"Very dark, almost tribal, sexual music, rather than cerebral."
From his office at Sydney Dance Company's Hickson Road headquarters, Artistic Director Bonachela makes it clear that the process of bringing his latest idea to life is an alchemical mix of inspiration, interaction and 'in the moment' invention. Given the Barcelona-born choreographer's record of presenting achingly passionate works (We Unfold, 2 One Another) the making of another work suffused with darkness might not seem surprising. However, from its creator's perspective, Lux Tenebris is most certainly a kind of departure.
"The last thing I created was a full evening of Benjamin Britten's music, which was very 20th century music, so I actually really felt like going into a much darker and electronic sonic world," he reveals.
"After about three weeks of backwards and forwards and just making sounds, it clicked; and the idea of light in darkness came very clearly to me."
Enter longtime collaborator, composer Nick Wales. "I was using all these little samples that had this kinda groove going. It was a little bit jungly, drum and bass; not literally, but it had that vibe," he explains. "When I played it to Raf he kinda just rolled his eyes and so I just turned up the distortion on everything and his eyes lit up."
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As Bonachela recalls it, "I had a real feeling about the music, a real instinct about the sound world I wanted to explore."
The pair began by evolving their palette, a process informed by words like "visceral and sudden twists and never knowing what's around the corner". Inevitably the creative juices flowed and the seed germinated. "After about three weeks of backwards and forwards and just making sounds, it clicked; and the idea of light in darkness came very clearly to me."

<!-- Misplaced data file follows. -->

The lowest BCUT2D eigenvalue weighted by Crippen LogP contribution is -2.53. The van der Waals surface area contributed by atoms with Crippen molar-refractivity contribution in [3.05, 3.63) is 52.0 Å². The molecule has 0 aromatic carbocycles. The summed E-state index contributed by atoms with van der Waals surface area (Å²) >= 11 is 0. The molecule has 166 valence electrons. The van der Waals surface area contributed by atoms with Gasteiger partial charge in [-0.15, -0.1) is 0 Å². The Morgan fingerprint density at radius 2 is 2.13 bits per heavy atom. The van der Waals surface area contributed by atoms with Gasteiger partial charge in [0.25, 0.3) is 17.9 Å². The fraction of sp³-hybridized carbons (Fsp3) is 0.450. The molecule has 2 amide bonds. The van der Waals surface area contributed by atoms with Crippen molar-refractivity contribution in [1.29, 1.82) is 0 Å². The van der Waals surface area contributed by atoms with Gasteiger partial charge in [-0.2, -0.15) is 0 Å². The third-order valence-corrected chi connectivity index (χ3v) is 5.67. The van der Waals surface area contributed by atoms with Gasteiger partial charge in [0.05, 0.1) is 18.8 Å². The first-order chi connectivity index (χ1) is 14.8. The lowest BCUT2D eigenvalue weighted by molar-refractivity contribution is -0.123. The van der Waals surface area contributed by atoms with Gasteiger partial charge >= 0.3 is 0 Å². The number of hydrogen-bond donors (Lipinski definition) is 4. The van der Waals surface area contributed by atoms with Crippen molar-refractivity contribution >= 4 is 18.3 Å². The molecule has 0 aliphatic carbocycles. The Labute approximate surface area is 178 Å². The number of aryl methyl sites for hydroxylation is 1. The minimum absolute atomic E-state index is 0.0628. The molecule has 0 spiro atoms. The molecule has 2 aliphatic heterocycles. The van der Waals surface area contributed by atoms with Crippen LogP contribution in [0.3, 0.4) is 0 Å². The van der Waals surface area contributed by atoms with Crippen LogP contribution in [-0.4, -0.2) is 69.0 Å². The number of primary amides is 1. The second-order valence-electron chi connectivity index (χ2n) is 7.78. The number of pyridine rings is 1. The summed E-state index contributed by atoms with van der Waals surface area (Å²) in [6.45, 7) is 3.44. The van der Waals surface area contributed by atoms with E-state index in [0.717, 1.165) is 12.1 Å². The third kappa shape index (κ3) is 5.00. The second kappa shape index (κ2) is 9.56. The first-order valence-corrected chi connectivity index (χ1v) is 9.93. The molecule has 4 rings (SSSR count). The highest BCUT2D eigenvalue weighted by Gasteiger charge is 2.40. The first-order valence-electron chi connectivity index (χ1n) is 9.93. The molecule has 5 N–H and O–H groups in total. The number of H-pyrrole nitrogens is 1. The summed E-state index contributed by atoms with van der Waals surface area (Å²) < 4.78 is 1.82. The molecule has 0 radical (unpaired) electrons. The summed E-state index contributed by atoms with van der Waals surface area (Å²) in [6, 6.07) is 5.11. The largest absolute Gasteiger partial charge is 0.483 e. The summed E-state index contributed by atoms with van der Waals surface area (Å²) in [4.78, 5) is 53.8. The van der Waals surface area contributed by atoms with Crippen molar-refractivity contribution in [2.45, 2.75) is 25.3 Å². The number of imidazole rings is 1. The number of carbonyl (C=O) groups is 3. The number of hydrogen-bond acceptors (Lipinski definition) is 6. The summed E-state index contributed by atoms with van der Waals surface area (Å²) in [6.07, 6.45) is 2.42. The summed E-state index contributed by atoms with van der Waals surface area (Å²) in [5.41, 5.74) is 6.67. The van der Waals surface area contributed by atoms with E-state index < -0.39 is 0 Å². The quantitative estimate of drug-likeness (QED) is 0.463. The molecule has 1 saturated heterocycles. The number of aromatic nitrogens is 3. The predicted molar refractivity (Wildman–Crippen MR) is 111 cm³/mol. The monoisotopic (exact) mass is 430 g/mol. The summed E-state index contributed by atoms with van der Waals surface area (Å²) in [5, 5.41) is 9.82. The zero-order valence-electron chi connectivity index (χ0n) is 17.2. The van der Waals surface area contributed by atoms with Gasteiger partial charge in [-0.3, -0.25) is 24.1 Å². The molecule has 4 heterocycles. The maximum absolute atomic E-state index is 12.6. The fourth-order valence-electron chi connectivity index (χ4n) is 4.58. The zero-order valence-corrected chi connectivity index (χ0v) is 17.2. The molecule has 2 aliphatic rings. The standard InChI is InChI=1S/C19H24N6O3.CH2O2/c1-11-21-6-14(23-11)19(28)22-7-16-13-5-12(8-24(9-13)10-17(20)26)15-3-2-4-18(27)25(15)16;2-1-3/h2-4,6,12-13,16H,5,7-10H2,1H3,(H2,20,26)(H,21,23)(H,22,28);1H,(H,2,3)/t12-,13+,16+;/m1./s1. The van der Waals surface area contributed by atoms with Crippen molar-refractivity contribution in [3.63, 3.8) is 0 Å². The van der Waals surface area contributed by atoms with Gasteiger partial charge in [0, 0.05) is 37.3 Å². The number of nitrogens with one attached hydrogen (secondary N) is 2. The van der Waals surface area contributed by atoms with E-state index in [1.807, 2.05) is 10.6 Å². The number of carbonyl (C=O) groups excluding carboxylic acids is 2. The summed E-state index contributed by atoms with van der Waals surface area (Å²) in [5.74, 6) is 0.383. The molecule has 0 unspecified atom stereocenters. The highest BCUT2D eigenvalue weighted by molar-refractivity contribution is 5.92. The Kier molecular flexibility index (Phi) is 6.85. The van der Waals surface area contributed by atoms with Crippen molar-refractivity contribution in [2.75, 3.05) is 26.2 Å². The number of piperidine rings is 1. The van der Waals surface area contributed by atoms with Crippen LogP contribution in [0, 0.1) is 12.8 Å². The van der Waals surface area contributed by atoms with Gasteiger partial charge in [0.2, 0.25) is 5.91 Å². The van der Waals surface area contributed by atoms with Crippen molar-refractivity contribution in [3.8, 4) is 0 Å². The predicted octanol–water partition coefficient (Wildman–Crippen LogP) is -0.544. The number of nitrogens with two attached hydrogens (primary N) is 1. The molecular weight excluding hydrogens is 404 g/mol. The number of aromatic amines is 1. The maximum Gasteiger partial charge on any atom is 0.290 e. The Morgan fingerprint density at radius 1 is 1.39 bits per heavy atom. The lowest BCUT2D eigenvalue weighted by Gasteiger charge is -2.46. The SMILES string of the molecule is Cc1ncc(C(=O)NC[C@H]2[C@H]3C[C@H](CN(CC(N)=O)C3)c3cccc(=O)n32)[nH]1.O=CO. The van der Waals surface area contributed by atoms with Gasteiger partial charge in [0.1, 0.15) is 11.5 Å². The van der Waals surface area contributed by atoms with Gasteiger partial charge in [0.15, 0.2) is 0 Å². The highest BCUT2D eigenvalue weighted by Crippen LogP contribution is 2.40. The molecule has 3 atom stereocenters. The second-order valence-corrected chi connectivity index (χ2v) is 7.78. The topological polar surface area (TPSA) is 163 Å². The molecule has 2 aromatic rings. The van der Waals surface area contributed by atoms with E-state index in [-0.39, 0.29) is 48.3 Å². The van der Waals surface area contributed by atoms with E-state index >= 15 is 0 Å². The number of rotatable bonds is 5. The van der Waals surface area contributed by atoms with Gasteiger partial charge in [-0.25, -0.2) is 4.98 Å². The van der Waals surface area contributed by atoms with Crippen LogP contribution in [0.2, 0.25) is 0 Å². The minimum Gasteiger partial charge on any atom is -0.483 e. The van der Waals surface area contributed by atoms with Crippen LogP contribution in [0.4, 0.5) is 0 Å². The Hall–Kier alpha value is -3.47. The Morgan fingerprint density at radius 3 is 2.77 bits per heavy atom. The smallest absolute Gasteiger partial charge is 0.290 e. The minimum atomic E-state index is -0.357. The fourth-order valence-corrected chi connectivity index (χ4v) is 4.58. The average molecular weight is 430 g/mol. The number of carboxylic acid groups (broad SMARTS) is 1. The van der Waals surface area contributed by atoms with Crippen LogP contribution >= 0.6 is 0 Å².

With an idea now formed around a central concept, Bonachela was then able to switch brains and put his more tactical, programmer's hat on. "As an Artistic Director I'm more interested in giving audiences contrasting flavours, rather than giving them an overall theme," he says.
To that end he decided to team Lux Tenebris with one of the company's more popular repertoire pieces, Alexander Ekman's Cacti. "Cacti has big orchestra music and a string quartet live on stage, so as much as I love string quartets I was like, I'm not going there," he quips.
If Ekman's piece is known for its humour (parodying modern art), Bonachela's is more poetic. Lux Tenebris literally means 'light in darkness' and as a result will delve into more psychological territory.
As Nick Wales says, "Raf always wants passion in what he does. Maybe it's the Spanish in him." For a composer this is clearly a great start point. "So, this one's aggressive," he adds. "Not so much for the sake of aggressive but there's references to urban, club music. Very dark, almost tribal, sexual music, rather than cerebral."